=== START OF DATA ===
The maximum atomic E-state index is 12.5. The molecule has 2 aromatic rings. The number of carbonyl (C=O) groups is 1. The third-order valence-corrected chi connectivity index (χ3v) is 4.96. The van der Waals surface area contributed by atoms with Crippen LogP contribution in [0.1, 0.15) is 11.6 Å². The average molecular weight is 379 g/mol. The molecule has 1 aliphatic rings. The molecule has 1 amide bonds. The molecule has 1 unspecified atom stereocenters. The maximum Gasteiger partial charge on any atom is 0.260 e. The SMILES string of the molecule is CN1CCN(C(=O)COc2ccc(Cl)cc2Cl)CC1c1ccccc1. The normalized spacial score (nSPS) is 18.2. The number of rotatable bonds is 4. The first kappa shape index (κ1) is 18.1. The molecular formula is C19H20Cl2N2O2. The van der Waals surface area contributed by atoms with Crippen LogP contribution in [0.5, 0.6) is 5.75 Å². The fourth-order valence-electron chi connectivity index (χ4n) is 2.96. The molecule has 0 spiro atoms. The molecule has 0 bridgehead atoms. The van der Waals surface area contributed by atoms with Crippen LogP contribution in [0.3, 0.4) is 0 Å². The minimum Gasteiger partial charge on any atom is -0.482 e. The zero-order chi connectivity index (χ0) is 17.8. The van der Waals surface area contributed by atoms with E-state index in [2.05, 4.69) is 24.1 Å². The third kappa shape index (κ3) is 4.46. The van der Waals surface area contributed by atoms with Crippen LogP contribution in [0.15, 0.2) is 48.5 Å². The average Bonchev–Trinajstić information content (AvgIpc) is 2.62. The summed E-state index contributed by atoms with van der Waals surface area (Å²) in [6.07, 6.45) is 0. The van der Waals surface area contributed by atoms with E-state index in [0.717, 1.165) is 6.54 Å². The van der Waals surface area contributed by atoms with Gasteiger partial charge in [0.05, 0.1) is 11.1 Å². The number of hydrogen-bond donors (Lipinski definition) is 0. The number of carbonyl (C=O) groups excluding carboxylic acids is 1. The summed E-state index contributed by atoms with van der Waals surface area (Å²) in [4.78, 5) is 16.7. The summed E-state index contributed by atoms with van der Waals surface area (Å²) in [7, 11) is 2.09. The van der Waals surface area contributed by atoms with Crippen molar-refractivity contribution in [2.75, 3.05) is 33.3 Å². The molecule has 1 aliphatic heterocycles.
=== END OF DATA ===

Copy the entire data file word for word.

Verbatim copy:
The maximum atomic E-state index is 12.5. The molecule has 2 aromatic rings. The number of carbonyl (C=O) groups is 1. The third-order valence-corrected chi connectivity index (χ3v) is 4.96. The van der Waals surface area contributed by atoms with Crippen LogP contribution in [0.1, 0.15) is 11.6 Å². The average molecular weight is 379 g/mol. The molecule has 1 aliphatic rings. The molecule has 1 amide bonds. The molecule has 1 unspecified atom stereocenters. The maximum Gasteiger partial charge on any atom is 0.260 e. The SMILES string of the molecule is CN1CCN(C(=O)COc2ccc(Cl)cc2Cl)CC1c1ccccc1. The normalized spacial score (nSPS) is 18.2. The number of rotatable bonds is 4. The first kappa shape index (κ1) is 18.1. The molecular formula is C19H20Cl2N2O2. The van der Waals surface area contributed by atoms with Crippen LogP contribution in [0.5, 0.6) is 5.75 Å². The fourth-order valence-electron chi connectivity index (χ4n) is 2.96. The molecule has 0 spiro atoms. The molecule has 0 bridgehead atoms. The van der Waals surface area contributed by atoms with Crippen LogP contribution in [0.3, 0.4) is 0 Å². The minimum Gasteiger partial charge on any atom is -0.482 e. The zero-order chi connectivity index (χ0) is 17.8. The van der Waals surface area contributed by atoms with E-state index in [2.05, 4.69) is 24.1 Å². The third kappa shape index (κ3) is 4.46. The van der Waals surface area contributed by atoms with Crippen LogP contribution in [0.15, 0.2) is 48.5 Å². The average Bonchev–Trinajstić information content (AvgIpc) is 2.62. The summed E-state index contributed by atoms with van der Waals surface area (Å²) in [6.07, 6.45) is 0. The van der Waals surface area contributed by atoms with E-state index in [0.717, 1.165) is 6.54 Å². The van der Waals surface area contributed by atoms with Gasteiger partial charge in [0.05, 0.1) is 11.1 Å². The number of hydrogen-bond donors (Lipinski definition) is 0. The number of carbonyl (C=O) groups excluding carboxylic acids is 1. The summed E-state index contributed by atoms with van der Waals surface area (Å²) in [4.78, 5) is 16.7. The summed E-state index contributed by atoms with van der Waals surface area (Å²) in [7, 11) is 2.09. The van der Waals surface area contributed by atoms with Crippen molar-refractivity contribution in [2.75, 3.05) is 33.3 Å². The molecule has 1 aliphatic heterocycles.